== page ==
Janet Zweig by Amanda Means

BOMB 66 Winter 1999
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Janet Zweig Thinking Contest

Janet Zweig, Thinking Contest (installation view), 1995, mixed media. All images courtesy of the artist.

In Janet Zweig’s kinetic sculpture there are uneasy juxtapositions between the ancient and the modern, the mechanical and the emotional, the playful and the dead serious. Her art symbolizes a continuous search to find the means for mind to control matter. Thus it is no surprise to discover that her father is a chemist. Chemistry was once rooted in alchemy—a search for the magical means to transmute the base into the valuable, or find the vital formula for an elixir of life.

Her sculptures, larger than the human figure, resonate with simple mechanical and arithmetical means. Zweig states, “To make Thinking Contest, I gave two computers two different vocabularies of adjectives and nouns. I programmed them to print “I am thinking of” followed by a randomly selected adjective followed by a randomly selected noun, each choosing from its own vocabulary.”

Some of the resulting sentences are:


I’m thinking of urban knowledge.
I’m thinking of major taboo.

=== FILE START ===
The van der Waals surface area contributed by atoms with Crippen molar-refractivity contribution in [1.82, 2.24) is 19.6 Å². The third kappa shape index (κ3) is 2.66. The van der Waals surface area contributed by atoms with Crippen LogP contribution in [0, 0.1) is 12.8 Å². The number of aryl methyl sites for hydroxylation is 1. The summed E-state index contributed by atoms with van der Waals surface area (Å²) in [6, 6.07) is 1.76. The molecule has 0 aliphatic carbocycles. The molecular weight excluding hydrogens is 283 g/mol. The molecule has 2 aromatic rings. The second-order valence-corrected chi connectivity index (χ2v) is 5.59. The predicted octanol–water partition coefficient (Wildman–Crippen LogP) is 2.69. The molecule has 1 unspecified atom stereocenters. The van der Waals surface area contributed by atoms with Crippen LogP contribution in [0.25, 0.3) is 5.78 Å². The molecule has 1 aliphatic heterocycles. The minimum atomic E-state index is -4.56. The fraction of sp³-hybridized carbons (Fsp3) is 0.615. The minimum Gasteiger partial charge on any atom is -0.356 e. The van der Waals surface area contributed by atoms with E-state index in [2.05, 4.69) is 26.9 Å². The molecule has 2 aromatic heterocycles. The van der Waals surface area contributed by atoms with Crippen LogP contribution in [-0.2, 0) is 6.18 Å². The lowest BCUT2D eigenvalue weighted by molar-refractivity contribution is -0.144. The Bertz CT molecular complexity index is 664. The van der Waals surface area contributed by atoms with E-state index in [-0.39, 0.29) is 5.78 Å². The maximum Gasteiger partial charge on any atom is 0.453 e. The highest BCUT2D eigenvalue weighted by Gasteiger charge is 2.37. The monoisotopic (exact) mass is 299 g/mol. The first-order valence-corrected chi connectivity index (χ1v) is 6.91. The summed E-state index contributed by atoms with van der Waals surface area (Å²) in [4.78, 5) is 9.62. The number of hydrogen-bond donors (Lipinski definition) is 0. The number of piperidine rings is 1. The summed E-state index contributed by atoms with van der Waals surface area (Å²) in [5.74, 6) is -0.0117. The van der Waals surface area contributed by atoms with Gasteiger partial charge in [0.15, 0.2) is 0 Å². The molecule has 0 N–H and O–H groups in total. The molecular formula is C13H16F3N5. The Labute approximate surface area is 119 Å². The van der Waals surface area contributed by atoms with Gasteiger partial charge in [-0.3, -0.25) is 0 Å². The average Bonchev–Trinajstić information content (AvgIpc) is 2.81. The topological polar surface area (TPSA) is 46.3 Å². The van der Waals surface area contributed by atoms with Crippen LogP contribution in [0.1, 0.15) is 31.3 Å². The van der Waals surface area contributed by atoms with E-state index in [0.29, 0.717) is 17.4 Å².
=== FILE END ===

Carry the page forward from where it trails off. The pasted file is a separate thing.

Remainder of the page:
I’m thinking of twisted tips.
I’m thinking of zigzag bananas.
I’m thinking of brittle cities.
I’m thinking of taxable sleep.
I’m thinking of Taoist reason.
I’m thinking of retail hospitality.


As the stream of emerging paper gathers weight, it activates the sculpture—a huge balance scale—which gauges the competition.

In her sculpture Everything in the World, the process is somewhat different but the end result similar. Painted on the face of a huge wheel of printout paper attached to the wall is an image reminiscent of a 17th-century Dutch landscape. When the computer (hidden behind the wall) runs, its printer endlessly eats the world and regurgitates it as computer language, in this case the infinite permutations of binary code.

Despite the fact that an electronic computer drives her sculpture and prints her messages, Zweig’s work is rooted in a past that includes the I Ching and medieval Kabbalistic traditions. Her art reflects how these early systems used numerical and linguistic permutations to speak of the indescribable, the unpredictable, and the inexplicable.

—Amanda Means

Zweig Everything in the World

Janet Zweig, Everything in the World (detail), 1996, mixed media.

Zweig Everything in the World Installation

Janet Zweig, Everything in the World (installation view), 1996, mixed media.

Zweig Everything in the World detail

Janet Zweig, Everything in the World (detail), 1996, mixed media.

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Originally published in

BOMB 66, Winter 1999

Featuring interviews with Janine Antoni, Yayoi Kusama, Jenny Diski, Michael Cunningham, Simon Ortiz, Petuuche Gilbert, Simon Winchester, Gary Sinise, Thomas Vinterberg, and Marc Ribot.

Read the issue
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